which leaves them with nowhere else to go. On the other hand, in both form and theme the film is consciously melodramatic, casting Helen Allistair as the villain of the piece whose abuse and exploitation are eventually appropriately punished. As a consequence the film clearly and honestly depicts contemporary abuses, but seems unsure whether to blame respectable social prejudice, more simplistic

in British cinema of the 1950s
Open Access (free)
The early British films of Joseph Losey
Neil Sinyard

, either on script, casting, cutting, music or on anything else. The result, whether the film succeeds or not, whether one likes the film or not, at least it’s something I can defend as being mine. It is all of one piece.’ As a film-struck teenager, I saw The Servant when it was first released and can recall being utterly bowled over by it. At that time, infected by a fashionable disdain towards British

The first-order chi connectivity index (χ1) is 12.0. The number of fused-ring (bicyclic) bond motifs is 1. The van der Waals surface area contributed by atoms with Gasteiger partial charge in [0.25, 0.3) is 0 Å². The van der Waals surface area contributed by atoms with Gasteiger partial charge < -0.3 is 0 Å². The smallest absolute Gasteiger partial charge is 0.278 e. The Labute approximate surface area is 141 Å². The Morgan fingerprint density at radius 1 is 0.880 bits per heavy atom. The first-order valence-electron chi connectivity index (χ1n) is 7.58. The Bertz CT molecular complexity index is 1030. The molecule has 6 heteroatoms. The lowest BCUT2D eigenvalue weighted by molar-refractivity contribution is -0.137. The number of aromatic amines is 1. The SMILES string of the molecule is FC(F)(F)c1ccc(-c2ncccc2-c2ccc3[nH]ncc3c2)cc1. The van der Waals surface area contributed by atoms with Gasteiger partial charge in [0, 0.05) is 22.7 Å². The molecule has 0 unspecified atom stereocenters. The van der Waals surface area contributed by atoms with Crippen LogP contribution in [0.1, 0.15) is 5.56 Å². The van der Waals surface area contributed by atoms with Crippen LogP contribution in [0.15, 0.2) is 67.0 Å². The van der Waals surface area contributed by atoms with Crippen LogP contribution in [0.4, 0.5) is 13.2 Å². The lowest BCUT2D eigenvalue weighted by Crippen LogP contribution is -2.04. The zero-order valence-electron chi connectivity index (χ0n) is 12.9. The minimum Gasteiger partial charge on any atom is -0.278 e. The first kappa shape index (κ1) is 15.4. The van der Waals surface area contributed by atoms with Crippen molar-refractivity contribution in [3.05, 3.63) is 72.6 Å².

in British cinema of the 1950s
Open Access (free)
Quentin Crisp as Orlando’s Elizabeth I
Glyn Davis

with people with HIV/AIDS, the Queen Mum for her alleged reputation as a fan of a party and a tipple. For Sally Potter, however, Crisp’s persona squared neatly with the role of Elizabeth I. In an interview with Penny Florence, she discussed her casting decisions: [W] ith Quentin, there are so many ways in which he’s right for the part

in The British monarchy on screen
Open Access (free)
‘Numbers games’ and ‘holocausts’ at Jasenovac and Bleiburg
David Bruce MacDonald

either ‘Serbophobia’ or ‘Greater Serbia’. This chapter reviews two of the most important persecution myths emerging from the Second World War. Revising the history of the Ustaša-run death-camp at Jasenovac was a useful means of casting Serbs as the victims of a ‘Holocaust’ by Croats. On the Croatian side, the massacre at Bleiburg (Austria) by Communist forces (or Serb-led Communists, as the case might be) in 1945 was also likened to the Holocaust. In both cases, the other side was accused of committing genocide, using either the mask of Nazi or Communist domination to

in Balkan holocausts?
Open Access (free)
Postcolonial governance and the policing of family
Author: Joe Turner